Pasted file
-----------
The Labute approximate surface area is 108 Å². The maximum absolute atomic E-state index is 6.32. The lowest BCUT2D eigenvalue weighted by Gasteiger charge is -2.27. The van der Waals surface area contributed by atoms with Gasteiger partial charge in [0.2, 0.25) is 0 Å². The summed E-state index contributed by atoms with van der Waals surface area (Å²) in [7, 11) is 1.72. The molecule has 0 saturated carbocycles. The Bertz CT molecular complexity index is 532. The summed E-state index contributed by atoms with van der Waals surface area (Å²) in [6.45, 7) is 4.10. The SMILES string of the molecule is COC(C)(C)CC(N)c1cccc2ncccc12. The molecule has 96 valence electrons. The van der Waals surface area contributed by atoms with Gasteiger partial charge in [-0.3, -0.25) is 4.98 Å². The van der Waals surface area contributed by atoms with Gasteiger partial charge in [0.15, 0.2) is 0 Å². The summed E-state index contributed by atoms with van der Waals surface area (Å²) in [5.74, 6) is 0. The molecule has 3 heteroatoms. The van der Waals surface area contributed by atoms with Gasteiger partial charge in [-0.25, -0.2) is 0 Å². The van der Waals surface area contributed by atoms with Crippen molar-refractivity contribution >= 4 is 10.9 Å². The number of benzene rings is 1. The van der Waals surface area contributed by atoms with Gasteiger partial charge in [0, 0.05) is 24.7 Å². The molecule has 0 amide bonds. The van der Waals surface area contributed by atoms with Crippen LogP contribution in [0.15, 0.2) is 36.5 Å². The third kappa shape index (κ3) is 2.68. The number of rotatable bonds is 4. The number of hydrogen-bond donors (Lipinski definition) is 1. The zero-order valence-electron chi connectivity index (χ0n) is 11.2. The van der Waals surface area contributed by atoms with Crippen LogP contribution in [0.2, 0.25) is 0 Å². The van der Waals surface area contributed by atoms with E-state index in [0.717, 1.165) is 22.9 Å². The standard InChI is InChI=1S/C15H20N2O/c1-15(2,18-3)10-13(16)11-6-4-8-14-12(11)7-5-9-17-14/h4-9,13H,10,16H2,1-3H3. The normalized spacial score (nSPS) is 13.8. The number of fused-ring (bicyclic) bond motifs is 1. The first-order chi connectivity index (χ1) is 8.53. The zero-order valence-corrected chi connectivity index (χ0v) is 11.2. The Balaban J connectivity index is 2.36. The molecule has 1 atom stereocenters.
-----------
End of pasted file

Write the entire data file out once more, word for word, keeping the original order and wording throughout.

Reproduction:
The Labute approximate surface area is 108 Å². The maximum absolute atomic E-state index is 6.32. The lowest BCUT2D eigenvalue weighted by Gasteiger charge is -2.27. The van der Waals surface area contributed by atoms with Gasteiger partial charge in [0.2, 0.25) is 0 Å². The summed E-state index contributed by atoms with van der Waals surface area (Å²) in [7, 11) is 1.72. The molecule has 0 saturated carbocycles. The Bertz CT molecular complexity index is 532. The summed E-state index contributed by atoms with van der Waals surface area (Å²) in [6.45, 7) is 4.10. The SMILES string of the molecule is COC(C)(C)CC(N)c1cccc2ncccc12. The molecule has 96 valence electrons. The van der Waals surface area contributed by atoms with Gasteiger partial charge in [-0.3, -0.25) is 4.98 Å². The van der Waals surface area contributed by atoms with Gasteiger partial charge in [0.15, 0.2) is 0 Å². The summed E-state index contributed by atoms with van der Waals surface area (Å²) in [5.74, 6) is 0. The molecule has 3 heteroatoms. The van der Waals surface area contributed by atoms with Gasteiger partial charge in [-0.25, -0.2) is 0 Å². The van der Waals surface area contributed by atoms with Crippen molar-refractivity contribution >= 4 is 10.9 Å². The number of benzene rings is 1. The van der Waals surface area contributed by atoms with Gasteiger partial charge in [0, 0.05) is 24.7 Å². The molecule has 0 amide bonds. The van der Waals surface area contributed by atoms with Crippen LogP contribution in [0.15, 0.2) is 36.5 Å². The third kappa shape index (κ3) is 2.68. The number of rotatable bonds is 4. The number of hydrogen-bond donors (Lipinski definition) is 1. The zero-order valence-electron chi connectivity index (χ0n) is 11.2. The van der Waals surface area contributed by atoms with Crippen LogP contribution in [0.2, 0.25) is 0 Å². The van der Waals surface area contributed by atoms with E-state index in [0.717, 1.165) is 22.9 Å². The standard InChI is InChI=1S/C15H20N2O/c1-15(2,18-3)10-13(16)11-6-4-8-14-12(11)7-5-9-17-14/h4-9,13H,10,16H2,1-3H3. The normalized spacial score (nSPS) is 13.8. The number of fused-ring (bicyclic) bond motifs is 1. The first-order chi connectivity index (χ1) is 8.53. The zero-order valence-corrected chi connectivity index (χ0v) is 11.2. The Balaban J connectivity index is 2.36. The molecule has 1 atom stereocenters.